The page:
A recent Opinion piece in the New York Times addressed four beliefs many people have about health care – from what drives costs to who actually pays for it. While we may not have all of the answers to every health care question, it’s helpful to consider this information when forming your own health care opinions.
According to Ezekiel J. Emanuel and Victor R. Fuchs, who wrote the NYT Op-Ed, most Americans believe that employers pay for the major part of employees’ health insurance premiums. Not so, they posit. While employers write checks to the insurance company, they say, employees are the payers behind these checks – both the employee portion AND the employer portion. As evidence, they point to the period from 1999 to the present, when health care premiums increased 147% and employer profits increased 148%. During this same period, employee wages increased by just 7%. Emanuel and Fuchs conclude that if employers were applying profits toward premiums, less money would have come out of worker paychecks and employees would have quickly seen an upward momentum in wages.
The idea that employers generously pay the bulk of employees’ insurance is something opponents of national health care leverage in their favor, the Op-Ed continues. This brings us to another point of consideration: whether or not Medicare for All is affordable. Opponents say that Medicare for All would increase federal health care spending. However, explain Emanuel and Fuchs, increased federal spending does not equate with increased total spending. An independent study estimated Medicare for All would cost $2 trillion less over 10 years than continuing with our current health care system.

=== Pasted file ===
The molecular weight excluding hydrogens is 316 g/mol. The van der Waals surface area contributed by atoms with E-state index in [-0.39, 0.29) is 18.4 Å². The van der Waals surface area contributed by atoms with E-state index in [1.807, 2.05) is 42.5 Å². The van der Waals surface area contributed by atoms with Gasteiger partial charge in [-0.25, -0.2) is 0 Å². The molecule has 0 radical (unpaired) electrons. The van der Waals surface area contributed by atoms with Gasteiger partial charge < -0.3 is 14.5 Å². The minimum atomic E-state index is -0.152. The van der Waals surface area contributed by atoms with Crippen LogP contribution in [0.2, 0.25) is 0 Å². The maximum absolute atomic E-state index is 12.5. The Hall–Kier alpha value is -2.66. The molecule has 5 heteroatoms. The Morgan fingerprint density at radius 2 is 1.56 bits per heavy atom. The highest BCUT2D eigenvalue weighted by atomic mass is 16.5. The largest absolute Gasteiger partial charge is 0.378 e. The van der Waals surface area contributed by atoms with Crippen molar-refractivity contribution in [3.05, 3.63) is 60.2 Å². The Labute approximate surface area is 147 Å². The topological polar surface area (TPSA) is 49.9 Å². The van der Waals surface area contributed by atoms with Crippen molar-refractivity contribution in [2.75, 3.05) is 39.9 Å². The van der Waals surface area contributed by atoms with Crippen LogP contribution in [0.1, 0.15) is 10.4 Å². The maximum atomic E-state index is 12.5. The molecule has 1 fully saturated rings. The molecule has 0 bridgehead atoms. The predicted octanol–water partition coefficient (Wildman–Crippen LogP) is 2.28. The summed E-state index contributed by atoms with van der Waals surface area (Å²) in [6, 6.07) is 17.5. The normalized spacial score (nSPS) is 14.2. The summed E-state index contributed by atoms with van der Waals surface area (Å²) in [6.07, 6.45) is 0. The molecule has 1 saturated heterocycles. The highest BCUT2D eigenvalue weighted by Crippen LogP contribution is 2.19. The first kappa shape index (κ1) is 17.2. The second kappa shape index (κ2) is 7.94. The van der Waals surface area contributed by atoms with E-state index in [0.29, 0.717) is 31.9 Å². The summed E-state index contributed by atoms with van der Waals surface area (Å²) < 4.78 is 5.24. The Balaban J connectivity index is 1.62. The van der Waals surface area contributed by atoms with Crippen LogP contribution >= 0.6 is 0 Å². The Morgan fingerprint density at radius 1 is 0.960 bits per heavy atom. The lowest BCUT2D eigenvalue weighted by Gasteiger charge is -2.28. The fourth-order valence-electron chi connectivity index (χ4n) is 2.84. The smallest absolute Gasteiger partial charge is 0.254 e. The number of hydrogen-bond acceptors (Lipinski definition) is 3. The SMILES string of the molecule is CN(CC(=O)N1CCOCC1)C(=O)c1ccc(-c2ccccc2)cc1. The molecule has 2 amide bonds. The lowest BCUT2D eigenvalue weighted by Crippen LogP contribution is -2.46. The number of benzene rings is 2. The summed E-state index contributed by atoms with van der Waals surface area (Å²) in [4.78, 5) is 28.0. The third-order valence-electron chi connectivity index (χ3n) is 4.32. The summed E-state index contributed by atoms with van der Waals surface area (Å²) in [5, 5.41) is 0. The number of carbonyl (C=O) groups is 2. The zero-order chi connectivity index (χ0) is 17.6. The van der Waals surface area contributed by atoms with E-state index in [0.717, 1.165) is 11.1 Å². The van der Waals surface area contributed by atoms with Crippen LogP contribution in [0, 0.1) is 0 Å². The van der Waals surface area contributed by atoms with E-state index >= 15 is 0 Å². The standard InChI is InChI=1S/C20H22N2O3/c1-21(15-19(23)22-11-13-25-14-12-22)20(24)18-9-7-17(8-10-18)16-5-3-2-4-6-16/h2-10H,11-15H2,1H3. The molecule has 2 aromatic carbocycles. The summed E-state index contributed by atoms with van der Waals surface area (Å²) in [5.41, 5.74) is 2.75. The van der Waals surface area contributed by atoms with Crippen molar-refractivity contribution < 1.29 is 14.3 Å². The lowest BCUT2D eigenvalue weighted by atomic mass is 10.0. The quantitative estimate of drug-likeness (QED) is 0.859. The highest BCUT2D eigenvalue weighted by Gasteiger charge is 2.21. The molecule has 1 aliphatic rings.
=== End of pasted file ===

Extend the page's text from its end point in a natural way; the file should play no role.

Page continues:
So what is it that actually drives health care costs? If you thought, “health care profits,” you share in the nationwide momentum that believes eliminating health care profits would reduce costs. The Op-Ed piece tells a different story, stating that health care costs are increasing at six times the rate of insurance company profits. Even the eighth largest, for-profit insurance companies achieve just a 5% profit margin – nearly inconsequential compared to the 20% margins seen in many other industries. It’s questionable whether eliminating insurance industry profits would do anything to reduce health care costs.
The final belief noted in the NYT Op-Ed is that using price transparency tools to price shop for medical procedures, facilities and providers can save money. Unfortunately, claim Emanuel and Fuchs, research doesn’t support the effectiveness of price transparency, despite the current administration’s faith in it. Some of the reasons for these less-than-favorable results:
To advocate for accessible and affordable health care, it’s essential that we all speak the same language and find solutions that work. Knowing the beliefs that Americans regard as truth, the results of independent research and the opinions of industry authorities can help you be a more informed voter and make better decisions about your health care costs. Health care is not a simple problem and there are no easy answers – but there are answers.
You can read the original article by Emanuel and Fuchs here.